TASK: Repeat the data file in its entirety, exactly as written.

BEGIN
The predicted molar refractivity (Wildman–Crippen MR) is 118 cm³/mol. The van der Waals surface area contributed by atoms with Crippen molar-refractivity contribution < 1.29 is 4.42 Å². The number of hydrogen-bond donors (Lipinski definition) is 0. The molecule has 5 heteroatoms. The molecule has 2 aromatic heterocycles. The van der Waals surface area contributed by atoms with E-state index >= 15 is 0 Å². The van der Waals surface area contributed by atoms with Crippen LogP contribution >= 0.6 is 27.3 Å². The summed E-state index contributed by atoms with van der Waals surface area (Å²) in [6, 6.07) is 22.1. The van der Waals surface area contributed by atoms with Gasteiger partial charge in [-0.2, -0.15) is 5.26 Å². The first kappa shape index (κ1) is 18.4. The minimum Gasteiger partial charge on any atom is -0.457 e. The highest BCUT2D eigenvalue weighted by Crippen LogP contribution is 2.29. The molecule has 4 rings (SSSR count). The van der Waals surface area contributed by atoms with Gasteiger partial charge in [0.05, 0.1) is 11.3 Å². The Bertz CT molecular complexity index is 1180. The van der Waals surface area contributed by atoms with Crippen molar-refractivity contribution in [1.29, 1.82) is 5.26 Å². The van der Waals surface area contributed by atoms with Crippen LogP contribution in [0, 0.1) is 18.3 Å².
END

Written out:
The predicted molar refractivity (Wildman–Crippen MR) is 118 cm³/mol. The van der Waals surface area contributed by atoms with Crippen molar-refractivity contribution < 1.29 is 4.42 Å². The number of hydrogen-bond donors (Lipinski definition) is 0. The molecule has 5 heteroatoms. The molecule has 2 aromatic heterocycles. The van der Waals surface area contributed by atoms with E-state index >= 15 is 0 Å². The van der Waals surface area contributed by atoms with Crippen LogP contribution >= 0.6 is 27.3 Å². The summed E-state index contributed by atoms with van der Waals surface area (Å²) in [6, 6.07) is 22.1. The van der Waals surface area contributed by atoms with Gasteiger partial charge in [-0.2, -0.15) is 5.26 Å². The first kappa shape index (κ1) is 18.4. The minimum Gasteiger partial charge on any atom is -0.457 e. The highest BCUT2D eigenvalue weighted by Crippen LogP contribution is 2.29. The molecule has 4 rings (SSSR count). The van der Waals surface area contributed by atoms with Gasteiger partial charge in [0.05, 0.1) is 11.3 Å². The Bertz CT molecular complexity index is 1180. The van der Waals surface area contributed by atoms with Crippen molar-refractivity contribution in [1.29, 1.82) is 5.26 Å². The van der Waals surface area contributed by atoms with Crippen LogP contribution in [0, 0.1) is 18.3 Å².